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The wavefunction of identical particles is given as: $$\psi_{1,2} (x_1,x_2) = \psi_1(x_1)\psi_2(x_2) + \psi_2(x_1)\psi_1(x_2)$$ . Why is it so? Why is it the sum of the two states? What is the explanation behind this? Yes, I know that wavefunction being a linear combination of the solutions of Schrodinger's equation is a solution itself. But that does answer only mathematically.

In order to get a deep insight, I again read Feynman's introductory lectures where he wrote:

When an event can occur in several ways, the probability amplitude for the event is the sum of the probability amplitudes for each way considered separately. There is interference. $$\phi = \phi_1 +\phi_2$$ .

Why is it so?

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    $\begingroup$ This choice reflects the fact that (in this case) microscopic "particles" are indistinguishable. If you do an experiment, there is no way to tell if you are looking at particle 1 or particle 2. All you can tell is whether you measured "a particle" or not. We basically have to undo the fact that we are using two independent functions that are distinguishable in our calculation. The mathematical symbols $\psi_1$ and $\psi_2$ are classical objects, but they are describing quantum mechanical objects which have fewer properties than the symbols, so we need to perform a symmetrization. $\endgroup$
    – CuriousOne
    Jun 26, 2015 at 19:34
  • $\begingroup$ @CuriousOne: You are right, sir; we don't know which state it is at now & so it is a superposition of states having equal probability;either former or later. I'll only ask you: does this wavefunction collapses into one state when we measure like other quantum measurement problems? I am having some doubt whether we can actually measure which particle is at which state but hope that it will also follow the measurement-problem & wavefunction-collapse. Just can you clarify it? $\endgroup$
    – user36790
    Jun 27, 2015 at 2:15
  • $\begingroup$ The "collapse of the wavefunction" is a figure of speech for the Born rule. No such thing exists. What we mean by that is that for a measurement we have to couple the quantum system strongly to a classical measurement apparatus, which means that we have many thermodynamic degrees of freedom in play which have nothing to do with the wavefunction that we are trying to measure. There are multiple ways to "prove" that after the coupling the resulting wavefunction has the same properties as a "collapsed" one would have, see "decoherence": en.wikipedia.org/wiki/Quantum_decoherence $\endgroup$
    – CuriousOne
    Jun 27, 2015 at 4:30
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    $\begingroup$ A cat in a closed box is a dead cat, classically, quantum mechanically, biologically, medically, philosophically and theologically. :-) $\endgroup$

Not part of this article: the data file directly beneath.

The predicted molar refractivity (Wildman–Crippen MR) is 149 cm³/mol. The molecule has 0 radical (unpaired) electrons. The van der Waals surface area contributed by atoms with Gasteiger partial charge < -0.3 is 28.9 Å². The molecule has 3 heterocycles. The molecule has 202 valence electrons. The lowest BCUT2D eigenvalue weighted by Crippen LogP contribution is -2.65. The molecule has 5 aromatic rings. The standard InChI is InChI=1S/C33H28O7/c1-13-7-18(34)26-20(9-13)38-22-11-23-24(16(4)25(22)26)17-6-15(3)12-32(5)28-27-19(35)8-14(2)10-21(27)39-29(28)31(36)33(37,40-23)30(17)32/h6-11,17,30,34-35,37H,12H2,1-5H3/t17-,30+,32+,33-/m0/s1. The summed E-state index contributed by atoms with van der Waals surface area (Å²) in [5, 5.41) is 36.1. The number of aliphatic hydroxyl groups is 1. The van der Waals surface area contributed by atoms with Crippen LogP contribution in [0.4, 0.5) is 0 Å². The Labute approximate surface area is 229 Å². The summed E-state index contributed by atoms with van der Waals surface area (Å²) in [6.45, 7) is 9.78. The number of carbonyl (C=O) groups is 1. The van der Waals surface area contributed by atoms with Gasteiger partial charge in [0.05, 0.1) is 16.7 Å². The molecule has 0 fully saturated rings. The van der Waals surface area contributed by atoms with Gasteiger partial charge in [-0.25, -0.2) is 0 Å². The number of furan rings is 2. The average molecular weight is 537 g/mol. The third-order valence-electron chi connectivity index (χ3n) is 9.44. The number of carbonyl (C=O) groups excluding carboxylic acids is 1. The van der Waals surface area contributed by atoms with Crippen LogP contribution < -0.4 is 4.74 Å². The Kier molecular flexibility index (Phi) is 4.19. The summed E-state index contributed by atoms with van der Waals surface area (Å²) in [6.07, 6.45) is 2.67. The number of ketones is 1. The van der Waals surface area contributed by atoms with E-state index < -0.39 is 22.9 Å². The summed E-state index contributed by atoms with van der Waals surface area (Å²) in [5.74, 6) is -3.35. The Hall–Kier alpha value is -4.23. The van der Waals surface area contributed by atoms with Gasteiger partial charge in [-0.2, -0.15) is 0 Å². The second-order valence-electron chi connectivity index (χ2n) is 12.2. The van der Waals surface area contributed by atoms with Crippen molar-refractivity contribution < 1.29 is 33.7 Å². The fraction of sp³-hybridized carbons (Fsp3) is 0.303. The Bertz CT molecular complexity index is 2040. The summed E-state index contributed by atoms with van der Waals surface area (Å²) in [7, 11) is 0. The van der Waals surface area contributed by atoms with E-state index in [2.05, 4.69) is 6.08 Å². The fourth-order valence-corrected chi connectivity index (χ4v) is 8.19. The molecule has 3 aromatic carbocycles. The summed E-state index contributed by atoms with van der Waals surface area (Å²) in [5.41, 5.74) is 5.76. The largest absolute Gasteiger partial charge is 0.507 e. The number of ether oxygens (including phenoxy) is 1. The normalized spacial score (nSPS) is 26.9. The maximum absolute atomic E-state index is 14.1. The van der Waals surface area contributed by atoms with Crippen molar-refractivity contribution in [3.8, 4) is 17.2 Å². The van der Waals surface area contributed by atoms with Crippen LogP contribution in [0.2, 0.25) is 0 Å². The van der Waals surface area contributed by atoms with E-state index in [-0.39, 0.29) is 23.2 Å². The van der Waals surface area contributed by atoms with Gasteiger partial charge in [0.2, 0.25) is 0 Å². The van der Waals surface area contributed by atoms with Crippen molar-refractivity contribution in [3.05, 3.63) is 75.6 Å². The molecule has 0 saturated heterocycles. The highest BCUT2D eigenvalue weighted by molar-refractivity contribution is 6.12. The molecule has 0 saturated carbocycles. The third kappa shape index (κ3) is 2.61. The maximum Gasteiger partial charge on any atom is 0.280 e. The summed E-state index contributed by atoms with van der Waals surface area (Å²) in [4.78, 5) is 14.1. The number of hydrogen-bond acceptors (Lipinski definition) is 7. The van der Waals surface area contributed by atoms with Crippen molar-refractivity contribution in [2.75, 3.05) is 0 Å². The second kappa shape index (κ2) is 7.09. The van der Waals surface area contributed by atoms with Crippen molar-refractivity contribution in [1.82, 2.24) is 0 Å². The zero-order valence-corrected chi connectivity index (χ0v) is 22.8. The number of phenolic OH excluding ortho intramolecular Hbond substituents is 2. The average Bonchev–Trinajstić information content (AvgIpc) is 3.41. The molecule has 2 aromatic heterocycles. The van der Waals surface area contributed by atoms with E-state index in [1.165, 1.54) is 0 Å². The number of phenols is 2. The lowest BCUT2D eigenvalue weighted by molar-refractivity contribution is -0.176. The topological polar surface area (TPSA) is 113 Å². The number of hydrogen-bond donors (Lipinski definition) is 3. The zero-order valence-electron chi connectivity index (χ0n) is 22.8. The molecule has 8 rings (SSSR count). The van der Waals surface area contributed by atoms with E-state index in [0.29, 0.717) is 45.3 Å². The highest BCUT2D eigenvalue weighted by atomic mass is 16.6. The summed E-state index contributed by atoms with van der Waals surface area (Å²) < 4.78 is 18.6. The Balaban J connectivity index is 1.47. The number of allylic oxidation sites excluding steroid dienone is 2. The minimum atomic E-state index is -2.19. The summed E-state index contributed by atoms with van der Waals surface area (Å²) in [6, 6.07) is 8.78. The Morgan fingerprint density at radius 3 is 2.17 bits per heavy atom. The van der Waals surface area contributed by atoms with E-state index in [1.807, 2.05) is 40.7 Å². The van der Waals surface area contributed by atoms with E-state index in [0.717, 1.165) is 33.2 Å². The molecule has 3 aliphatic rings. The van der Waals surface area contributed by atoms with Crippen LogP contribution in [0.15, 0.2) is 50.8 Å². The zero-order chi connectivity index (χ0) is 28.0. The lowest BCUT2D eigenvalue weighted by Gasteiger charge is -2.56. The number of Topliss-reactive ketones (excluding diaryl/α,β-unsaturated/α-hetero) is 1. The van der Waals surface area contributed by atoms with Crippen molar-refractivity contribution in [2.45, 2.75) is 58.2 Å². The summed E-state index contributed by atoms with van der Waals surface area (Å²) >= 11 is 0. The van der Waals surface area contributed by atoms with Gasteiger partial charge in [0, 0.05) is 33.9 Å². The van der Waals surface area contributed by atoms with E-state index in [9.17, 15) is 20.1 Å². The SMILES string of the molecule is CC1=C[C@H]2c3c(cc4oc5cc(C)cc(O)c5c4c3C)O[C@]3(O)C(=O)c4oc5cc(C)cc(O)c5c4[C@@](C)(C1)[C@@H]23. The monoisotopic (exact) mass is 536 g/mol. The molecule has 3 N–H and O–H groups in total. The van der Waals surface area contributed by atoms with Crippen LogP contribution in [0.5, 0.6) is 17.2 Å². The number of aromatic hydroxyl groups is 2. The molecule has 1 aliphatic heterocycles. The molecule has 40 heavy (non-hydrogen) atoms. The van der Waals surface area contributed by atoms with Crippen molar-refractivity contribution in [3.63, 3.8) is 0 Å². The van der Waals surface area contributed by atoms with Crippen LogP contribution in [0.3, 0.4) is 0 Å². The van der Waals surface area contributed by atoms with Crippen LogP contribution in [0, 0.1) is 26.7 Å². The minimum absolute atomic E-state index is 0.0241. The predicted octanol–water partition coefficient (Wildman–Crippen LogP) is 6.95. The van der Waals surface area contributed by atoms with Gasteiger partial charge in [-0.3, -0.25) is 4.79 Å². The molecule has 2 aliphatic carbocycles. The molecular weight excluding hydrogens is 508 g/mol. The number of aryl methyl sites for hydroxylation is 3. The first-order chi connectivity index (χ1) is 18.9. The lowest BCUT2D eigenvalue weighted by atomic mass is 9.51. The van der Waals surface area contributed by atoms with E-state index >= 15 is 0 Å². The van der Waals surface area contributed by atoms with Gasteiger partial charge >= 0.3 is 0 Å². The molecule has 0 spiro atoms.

– CuriousOne
    Jun 27, 2015 at 4:46
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    $\begingroup$ A pure state represents the system's actual quantum mechanical state, a mixed state in addition includes the level of our statistical knowledge of that state. The equivalent of mixed states in classical mechanics would be a probability distribution due to measurement errors or to measure average properties of a system. $\endgroup$
    – CuriousOne
    Jun 28, 2015 at 19:52

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You are making confusion between two different things: the first is why the wave function of two identical particles is what it is, the second is the probability of an event happening in several ways (which has nothing to do with physics but is just the definition of unions of probabilities).

As per the first question: given $\mathcal{H}_1$ and $\mathcal{H}_2$ as the Hilbert spaces of states for the solutions of the equations of motions for the particles $1$ and $2$, the Hilbert space of the system composed by both identical particles is the symmetric (or anti-symmetric) tensor product thereof, and therefore its states can be expressed as any symmetric (or anti-symmetric) linear combinations of the initial states $\psi_1,\psi_2$ of the two particles. This is the so called Pauli principle which is proven true experimentally, no other reason than that.

As per the second question: given $A$ and $B$ as two different events, the probability of either of the two is simply, by definition, $P(A \cup B) = P(A) + P(B)$. If you then interpret the wave function modulus square as a probability density function then Feynman's formula automatically follows.

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  • $\begingroup$ I will ask to you: what is actually the difference between a pure state & mixed state? Can you please explain me how decoherence leads the system to a mixed state? How is the interference get destroyed by entanglement? $\endgroup$
    – user36790
    Jun 28, 2015 at 19:44
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    $\begingroup$ A pure state is any ray (equivalence class of vector) in a Hilbert state. A mixed state is a statistical ensamble of pure states (a collection of pure states). Decoherence means that the system of states cannot be described my phases which are related to one other and therefore the only way is to collect one by one its single pure states (hence you have a mixed state describer by a density matrix). Entanglement is a different concept and needs to be treated on its own. $\endgroup$
    – gented
    Jun 30, 2015 at 21:57

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